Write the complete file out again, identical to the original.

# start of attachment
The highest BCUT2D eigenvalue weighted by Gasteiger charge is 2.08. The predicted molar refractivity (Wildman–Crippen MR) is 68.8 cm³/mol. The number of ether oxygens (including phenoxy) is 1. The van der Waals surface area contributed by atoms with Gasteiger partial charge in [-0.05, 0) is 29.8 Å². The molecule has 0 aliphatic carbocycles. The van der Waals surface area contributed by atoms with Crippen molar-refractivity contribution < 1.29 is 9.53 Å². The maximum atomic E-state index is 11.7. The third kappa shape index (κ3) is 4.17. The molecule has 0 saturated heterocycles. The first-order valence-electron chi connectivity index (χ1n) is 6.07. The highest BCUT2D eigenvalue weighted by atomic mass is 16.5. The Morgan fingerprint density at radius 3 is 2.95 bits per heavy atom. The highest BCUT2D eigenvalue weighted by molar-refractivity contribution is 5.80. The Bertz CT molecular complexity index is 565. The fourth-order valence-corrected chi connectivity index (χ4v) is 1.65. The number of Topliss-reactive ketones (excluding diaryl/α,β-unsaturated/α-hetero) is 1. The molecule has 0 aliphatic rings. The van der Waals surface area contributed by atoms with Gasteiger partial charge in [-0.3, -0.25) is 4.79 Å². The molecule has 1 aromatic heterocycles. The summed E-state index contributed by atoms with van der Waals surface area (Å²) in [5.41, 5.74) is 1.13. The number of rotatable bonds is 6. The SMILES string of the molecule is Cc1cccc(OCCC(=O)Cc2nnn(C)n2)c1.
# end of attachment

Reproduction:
The highest BCUT2D eigenvalue weighted by Gasteiger charge is 2.08. The predicted molar refractivity (Wildman–Crippen MR) is 68.8 cm³/mol. The number of ether oxygens (including phenoxy) is 1. The van der Waals surface area contributed by atoms with Gasteiger partial charge in [-0.05, 0) is 29.8 Å². The molecule has 0 aliphatic carbocycles. The van der Waals surface area contributed by atoms with Crippen molar-refractivity contribution < 1.29 is 9.53 Å². The maximum atomic E-state index is 11.7. The third kappa shape index (κ3) is 4.17. The molecule has 0 saturated heterocycles. The first-order valence-electron chi connectivity index (χ1n) is 6.07. The highest BCUT2D eigenvalue weighted by atomic mass is 16.5. The Morgan fingerprint density at radius 3 is 2.95 bits per heavy atom. The highest BCUT2D eigenvalue weighted by molar-refractivity contribution is 5.80. The Bertz CT molecular complexity index is 565. The fourth-order valence-corrected chi connectivity index (χ4v) is 1.65. The number of Topliss-reactive ketones (excluding diaryl/α,β-unsaturated/α-hetero) is 1. The molecule has 0 aliphatic rings. The van der Waals surface area contributed by atoms with Gasteiger partial charge in [-0.3, -0.25) is 4.79 Å². The molecule has 1 aromatic heterocycles. The summed E-state index contributed by atoms with van der Waals surface area (Å²) in [5.41, 5.74) is 1.13. The number of rotatable bonds is 6. The SMILES string of the molecule is Cc1cccc(OCCC(=O)Cc2nnn(C)n2)c1.